Its black edge was marbled silver. The case inside its case inside the gift bag inside my closet would have saved it those thousand nicks, if it wasn’t already slotted to become a receipt-less return, funneling my mom’s thoughtfulness into store credit. I pulled my phone from where it wedged between my thighs and blurred the day’s fingerprints into a single colorless arch across my bedspread.
“What word would you banish if you could? Mine would be— “
“Really?” I said, unsure if I was questioning his unfazed participation in my greeting-less call, or his response.
“It’s a French word and legitimate drink in Greece, but hearing it in a McDonald’s radio ad, it just sounds like every coffee culture cliché wrapped up in one bogus word. A poor satire sold for $2.”
Some people use their education as a weapon, as though they never learned that everyone starts out knowing nothing, and thus feel obligated to defend themselves against any assumptions that they didn’t always know everything they know now. Not my brother. The things he learned, he used, not wielded. They were tools shaped from previous not-knowing used to shape future further-knowing.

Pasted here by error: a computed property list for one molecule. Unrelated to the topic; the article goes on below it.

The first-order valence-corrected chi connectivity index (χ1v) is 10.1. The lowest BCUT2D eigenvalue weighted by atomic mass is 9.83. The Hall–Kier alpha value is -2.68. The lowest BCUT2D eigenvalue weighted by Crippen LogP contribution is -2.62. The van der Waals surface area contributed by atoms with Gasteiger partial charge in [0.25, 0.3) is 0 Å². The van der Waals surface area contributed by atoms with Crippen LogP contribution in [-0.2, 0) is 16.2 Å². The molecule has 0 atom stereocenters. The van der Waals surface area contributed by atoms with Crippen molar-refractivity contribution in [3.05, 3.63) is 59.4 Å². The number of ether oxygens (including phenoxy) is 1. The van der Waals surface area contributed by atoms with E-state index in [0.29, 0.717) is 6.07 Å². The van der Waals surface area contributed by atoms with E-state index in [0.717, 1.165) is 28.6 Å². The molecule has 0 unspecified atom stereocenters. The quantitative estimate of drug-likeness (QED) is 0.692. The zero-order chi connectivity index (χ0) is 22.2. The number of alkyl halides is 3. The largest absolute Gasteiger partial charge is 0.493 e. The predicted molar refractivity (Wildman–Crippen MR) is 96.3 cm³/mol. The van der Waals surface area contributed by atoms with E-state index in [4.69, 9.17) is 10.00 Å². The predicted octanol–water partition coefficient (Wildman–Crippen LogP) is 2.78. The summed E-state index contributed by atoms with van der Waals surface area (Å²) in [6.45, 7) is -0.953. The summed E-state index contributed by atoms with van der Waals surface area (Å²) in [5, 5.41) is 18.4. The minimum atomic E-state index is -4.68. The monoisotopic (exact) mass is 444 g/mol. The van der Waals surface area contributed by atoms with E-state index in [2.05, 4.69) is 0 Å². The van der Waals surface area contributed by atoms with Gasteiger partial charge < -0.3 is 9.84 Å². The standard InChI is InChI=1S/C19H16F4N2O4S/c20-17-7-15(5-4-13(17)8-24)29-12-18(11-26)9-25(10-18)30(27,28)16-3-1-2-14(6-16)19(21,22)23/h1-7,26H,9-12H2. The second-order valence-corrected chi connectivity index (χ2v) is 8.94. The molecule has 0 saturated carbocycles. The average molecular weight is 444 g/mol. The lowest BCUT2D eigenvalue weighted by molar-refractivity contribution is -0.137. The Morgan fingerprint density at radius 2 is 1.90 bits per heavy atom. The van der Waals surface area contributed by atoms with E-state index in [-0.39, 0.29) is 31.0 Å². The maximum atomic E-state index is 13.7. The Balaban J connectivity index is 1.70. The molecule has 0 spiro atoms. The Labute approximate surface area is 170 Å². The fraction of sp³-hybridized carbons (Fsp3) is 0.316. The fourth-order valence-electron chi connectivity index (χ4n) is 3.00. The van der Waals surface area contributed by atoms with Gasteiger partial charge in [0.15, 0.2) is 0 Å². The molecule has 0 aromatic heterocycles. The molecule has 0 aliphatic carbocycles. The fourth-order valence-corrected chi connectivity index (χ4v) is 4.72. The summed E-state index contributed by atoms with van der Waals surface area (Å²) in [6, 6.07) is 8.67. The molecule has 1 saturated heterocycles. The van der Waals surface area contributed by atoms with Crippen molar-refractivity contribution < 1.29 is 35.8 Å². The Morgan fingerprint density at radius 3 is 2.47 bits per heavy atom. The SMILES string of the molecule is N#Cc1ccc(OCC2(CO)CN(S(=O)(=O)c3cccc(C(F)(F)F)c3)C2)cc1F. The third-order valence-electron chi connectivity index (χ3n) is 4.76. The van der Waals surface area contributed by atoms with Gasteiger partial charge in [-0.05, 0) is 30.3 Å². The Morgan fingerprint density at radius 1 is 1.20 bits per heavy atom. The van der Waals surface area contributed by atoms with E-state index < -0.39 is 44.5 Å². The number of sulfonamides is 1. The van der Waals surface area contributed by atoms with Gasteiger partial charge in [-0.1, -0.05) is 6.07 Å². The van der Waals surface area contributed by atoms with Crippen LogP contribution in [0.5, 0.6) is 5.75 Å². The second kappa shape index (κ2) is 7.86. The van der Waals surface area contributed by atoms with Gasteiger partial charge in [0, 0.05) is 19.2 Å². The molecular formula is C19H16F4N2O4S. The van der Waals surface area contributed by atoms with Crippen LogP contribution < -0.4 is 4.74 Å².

“OK. Frappé is dead to me.”
He laughed into the phone. “Good.”
“Do you remember the credenza?”
My brother’s eyebrows slammed together. I know they did. I could see it. See it as clearly as I could see the mess that lay outside my closed door. I could envision the way his peacock spray of hairs was reacting to my words, much the same as I could envision the way the runner in the hall veered into the wall, the center of its trellis pattern long lost to the shuffling of feet and stomping off of mud. I would untwist his brow if I could, same as I scooted the rug back to center whenever I left my room for class or a run. It was annoying to ask an obvious question with intention, I knew that, but how else is one supposed to open an awkward conversation? Plus, he’d cut me off before I could banish credenza and begin as planned.
“Yes,” he finally said.